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Pompeo Meets With Crown Prince While In Saudi Arabia


So did the death of Saudi journalist Jamal Khashoggi change the U.S.-Saudi relationship? The Trump administration has been under pressure to hold the Saudi government accountable. And this morning, Secretary of State Mike Pompeo met with Saudi Arabia's crown prince, Mohammed bin Salman This comes as Pompeo continues a weeklong swing through the Middle East, and NPR's Jackie Northam is here to catch us up. Hi, Jackie.


GREENE: So what was this meeting like?

NORTHAM: Well, it lasted about 45 minutes, and there were several issues that came up. The two men talked about conflicts in Syria and Yemen and the need to find a way to end the war there. Iran also came up. Saudi Arabia and the U.S. are on the same page about trying to contain Iran. But yes, they also talked about the killing of Jamal Khashoggi. He was killed at the Saudi Embassy in Istanbul last October. And Pompeo spoke to reporters afterwards about their talk, and this is what he had to say.


MIKE POMPEO: The Saudis are friends. And when friends have conversations, you tell them what your expectations are. And I think the Trump administration has made clear our expectation that all of those involved in the murder of Khashoggi will be held accountable.

GREENE: Well, a lot to unpack there - I mean, saying that accountability is important but also stressing the friendship between the two countries.


GREENE: And this is not the first time Pompeo has had a meeting with the crown prince since this journalist's death, right?

NORTHAM: No, that's right. Pompeo met with the crown prince about two weeks after Khashoggi was killed. And, you know, David, his death just caused outrage across the world. And there were demands from all corners for accountability. Pompeo was dispatched at that time to Riyadh to hear what the crown prince had to say about it because the finger of responsibility was pointing towards the crown prince. There was pictures of the two men smiling and shaking hands. And at the time, Pompeo said the crown prince categorically denied any involvement in Khashoggi's death. But here is Pompeo back in Riyadh asking for more details.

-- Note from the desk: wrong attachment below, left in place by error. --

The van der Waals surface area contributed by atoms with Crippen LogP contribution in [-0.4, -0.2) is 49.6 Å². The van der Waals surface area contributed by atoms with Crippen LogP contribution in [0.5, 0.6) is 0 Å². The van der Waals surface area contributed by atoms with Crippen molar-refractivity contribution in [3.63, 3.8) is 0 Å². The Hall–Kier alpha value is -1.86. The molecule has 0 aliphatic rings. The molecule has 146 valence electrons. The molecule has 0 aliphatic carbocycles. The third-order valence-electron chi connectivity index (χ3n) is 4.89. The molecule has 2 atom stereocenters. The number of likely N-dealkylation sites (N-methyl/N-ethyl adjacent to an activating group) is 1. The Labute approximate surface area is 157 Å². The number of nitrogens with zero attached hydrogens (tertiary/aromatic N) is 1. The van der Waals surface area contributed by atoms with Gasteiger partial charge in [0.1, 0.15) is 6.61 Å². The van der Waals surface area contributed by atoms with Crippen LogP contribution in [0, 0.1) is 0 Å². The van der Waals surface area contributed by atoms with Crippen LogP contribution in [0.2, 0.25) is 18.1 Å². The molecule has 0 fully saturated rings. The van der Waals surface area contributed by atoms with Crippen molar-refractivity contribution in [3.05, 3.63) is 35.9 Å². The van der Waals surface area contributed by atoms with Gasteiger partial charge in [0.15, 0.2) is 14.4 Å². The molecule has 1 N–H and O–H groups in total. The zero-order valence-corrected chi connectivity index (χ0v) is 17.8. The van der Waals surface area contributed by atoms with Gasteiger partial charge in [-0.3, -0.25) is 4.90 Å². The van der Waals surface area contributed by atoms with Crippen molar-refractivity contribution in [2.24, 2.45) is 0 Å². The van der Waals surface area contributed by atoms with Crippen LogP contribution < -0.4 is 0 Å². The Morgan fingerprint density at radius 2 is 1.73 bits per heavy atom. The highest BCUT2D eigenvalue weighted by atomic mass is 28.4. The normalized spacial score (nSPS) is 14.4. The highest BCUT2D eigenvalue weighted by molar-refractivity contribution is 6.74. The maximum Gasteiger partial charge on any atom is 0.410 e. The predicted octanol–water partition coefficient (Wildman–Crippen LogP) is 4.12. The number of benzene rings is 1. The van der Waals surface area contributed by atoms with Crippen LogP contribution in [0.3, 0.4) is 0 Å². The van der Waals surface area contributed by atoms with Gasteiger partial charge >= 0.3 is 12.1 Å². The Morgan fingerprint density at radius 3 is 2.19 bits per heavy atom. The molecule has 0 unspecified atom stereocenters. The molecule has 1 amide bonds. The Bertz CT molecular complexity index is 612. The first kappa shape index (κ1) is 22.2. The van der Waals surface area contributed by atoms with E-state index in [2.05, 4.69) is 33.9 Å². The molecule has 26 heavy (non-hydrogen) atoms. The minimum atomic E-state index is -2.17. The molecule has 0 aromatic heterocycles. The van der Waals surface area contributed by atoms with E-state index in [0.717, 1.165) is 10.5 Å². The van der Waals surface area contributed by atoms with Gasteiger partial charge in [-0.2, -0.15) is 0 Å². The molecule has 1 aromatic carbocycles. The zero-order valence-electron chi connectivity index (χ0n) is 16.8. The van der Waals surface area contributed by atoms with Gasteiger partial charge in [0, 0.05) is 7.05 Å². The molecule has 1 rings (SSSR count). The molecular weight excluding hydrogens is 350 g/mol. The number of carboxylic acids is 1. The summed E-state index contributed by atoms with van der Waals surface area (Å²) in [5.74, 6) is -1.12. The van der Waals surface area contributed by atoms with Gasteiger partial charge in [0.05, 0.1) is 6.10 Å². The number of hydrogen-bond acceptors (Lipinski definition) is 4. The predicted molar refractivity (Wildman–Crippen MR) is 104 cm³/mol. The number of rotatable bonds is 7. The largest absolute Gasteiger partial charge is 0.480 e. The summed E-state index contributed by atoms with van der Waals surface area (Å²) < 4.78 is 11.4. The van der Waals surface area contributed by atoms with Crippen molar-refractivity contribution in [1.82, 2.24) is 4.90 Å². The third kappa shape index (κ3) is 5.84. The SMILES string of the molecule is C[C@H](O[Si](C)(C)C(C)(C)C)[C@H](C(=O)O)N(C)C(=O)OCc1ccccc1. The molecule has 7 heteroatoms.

GREENE: You say the finger of responsibility. I mean, one (laughter) - one place pointing that finger is U.S. intelligence, right? I mean, they've basically concluded that the crown prince was somehow involved in this death. So the issue is not going away at all.


GREENE: And doesn't that put more pressure on Pompeo to be tougher with Saudi Arabia?

NORTHAM: Well, yes. Indeed. And in fact, before he left, State Department officials had a backgrounder for reporters. And they were saying that, you know, the Saudis have to come up with what they call a credible narrative. They have to be shown to be more proactive in trying to, you know, decide who has done this, who caused Khashoggi's killing. So Pompeo probably did speak much more harshly than he did the first time around. But we don't - we're not privy to these conversations. The two men spoke by themselves for a little while. So we'll have to see. You know, there are 11 suspects on trial in Saudi Arabia for Khashoggi's death. And five of those face the death penalty, but there's a lot of anger. There's a lot of concern, you know, that people aren't being held accountable, meaning the crown prince himself. And so, you know, the U.S. has said, look it, even if they're having those legal processes under way now and these 11 are being tried, it doesn't really hit the threshold of credibility.

GREENE: We should say this meeting in Saudi Arabia - I mean, part of a much bigger trip that Secretary of State Pompeo is making, but he's cutting it a little short. Is that right? What's happening?

NORTHAM: Yeah, that's right. He was supposed to be going to Kuwait. It was supposed to be sort of the last leg of this weeklong swing through the Middle East, but they're heading back. He's heading back to the U.S. for a family funeral. That's why he's returning early.

GREENE: Oh, I see. OK. NPR's Jackie Northam, thanks so much.

NORTHAM: Thank you.

(SOUNDBITE OF TOR SONG, "GLASS & STONE") Transcript provided by NPR, Copyright NPR.

Jackie Northam is NPR's International Affairs Correspondent. She is a veteran journalist who has spent three decades reporting on conflict, geopolitics, and life across the globe - from the mountains of Afghanistan and the desert sands of Saudi Arabia, to the gritty prison camp at Guantanamo Bay and the pristine beauty of the Arctic.